Impact Radius, a marketing attribution and analytics platform, today acquired Forensiq, a company that aims to expose and remove fraudulent traffic from online ads, for an undisclosed sum.
Company officials told CMSWire the combined platforms will create a trusted system of record for marketers to manage and optimize their digital campaigns and "reveal insights that are not polluted by fraudulent data."
"It integrates Forensiq's ad blocking with our system of record," said Per Pettersen, CEO of Impact Radius. The eight-year-old New York City-based company will combine its 230 employees with 45 from Forensiq.
Pettersen said he looks forward to developing artificial intelligence technologies and "pioneering the new digital currency of attribution."
“Exposing and removing fraudulent traffic across devices and ecosystems will create a more pure, real-time data hub for media buyers, analysts and executives to stay on the same page, share granular insights and maximize marketing ROI," he added.
Beating Ad Fraud
David Sendroff, founder and CEO of Forensiq, told CMSWire that when brands buy impressions there are many layers between the brand and where that impression is generated. Forensiq's main focus is building ad fraud detection.
"There is not a lot of transparency," he said. "Many publisher websites in the programmatic world are increasing their impression count by buying cheap traffic, and it happens to be non-human or have other sorts of issues where it may not be brand safe. Pages or ads are hidden beneath other elements on the page. There is no opportunity for ads to be seen by a human or they are in an area you wouldn't want your brand to show up."'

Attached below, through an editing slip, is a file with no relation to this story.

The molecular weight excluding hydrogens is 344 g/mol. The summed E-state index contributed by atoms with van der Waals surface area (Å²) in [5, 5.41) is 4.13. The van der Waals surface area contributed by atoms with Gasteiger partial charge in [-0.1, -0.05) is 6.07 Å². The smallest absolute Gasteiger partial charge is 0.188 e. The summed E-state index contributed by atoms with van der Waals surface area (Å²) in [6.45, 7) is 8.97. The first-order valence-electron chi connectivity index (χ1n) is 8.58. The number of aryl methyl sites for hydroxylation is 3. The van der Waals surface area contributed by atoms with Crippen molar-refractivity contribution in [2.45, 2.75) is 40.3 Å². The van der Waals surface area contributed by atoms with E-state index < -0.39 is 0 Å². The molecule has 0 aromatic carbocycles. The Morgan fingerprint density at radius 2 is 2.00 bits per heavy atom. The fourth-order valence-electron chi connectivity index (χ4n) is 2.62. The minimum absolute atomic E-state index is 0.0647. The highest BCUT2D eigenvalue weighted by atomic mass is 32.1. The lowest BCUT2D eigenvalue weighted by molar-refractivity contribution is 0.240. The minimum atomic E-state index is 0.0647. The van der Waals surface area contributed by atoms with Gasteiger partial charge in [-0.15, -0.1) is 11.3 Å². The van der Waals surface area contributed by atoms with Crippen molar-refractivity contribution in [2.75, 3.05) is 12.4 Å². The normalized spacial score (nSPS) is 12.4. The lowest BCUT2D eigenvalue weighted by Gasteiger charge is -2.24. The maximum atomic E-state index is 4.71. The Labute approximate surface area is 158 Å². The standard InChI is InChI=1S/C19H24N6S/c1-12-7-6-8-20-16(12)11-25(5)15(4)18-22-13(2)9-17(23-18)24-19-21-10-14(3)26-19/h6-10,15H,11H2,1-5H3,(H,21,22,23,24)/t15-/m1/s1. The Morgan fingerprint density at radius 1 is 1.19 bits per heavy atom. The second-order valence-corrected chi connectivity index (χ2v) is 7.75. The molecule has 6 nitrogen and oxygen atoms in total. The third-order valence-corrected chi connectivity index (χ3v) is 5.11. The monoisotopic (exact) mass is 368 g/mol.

Forensiq come in before brands make decisions to buy impressions. It can provide a real-time determination of the quality of ads and "save brands a lot of money on that inventory," Sendroff said. It's fraud detection technology analyzes signals from more than 4 trillion monthly events across desktop and mobile devices.
Last year, Forensiq released a report on mobile device hijacking, a tactic used by mobile applications to steal revenue by rapidly loading hidden ads and emulating human behavior. While most desktop malware is installed unintentionally via deceitful techniques, most mobile apps are installed intentionally.
"What we found is that apps can also serve an illicit purpose, harming both advertisers and consumers," Forensiq officials said in the report.
The Interactive Advertising Bureau (IAB) estimates that ad fraud costs the US marketing and media industry $8.2 billion each year. Impact Radius and Forensiq officials said having a single platform for brands and agencies to manage their advertising and marketing performance "will go a long way bridging the gap between advertising technology (AdTech) and marketing technology (MarTech)."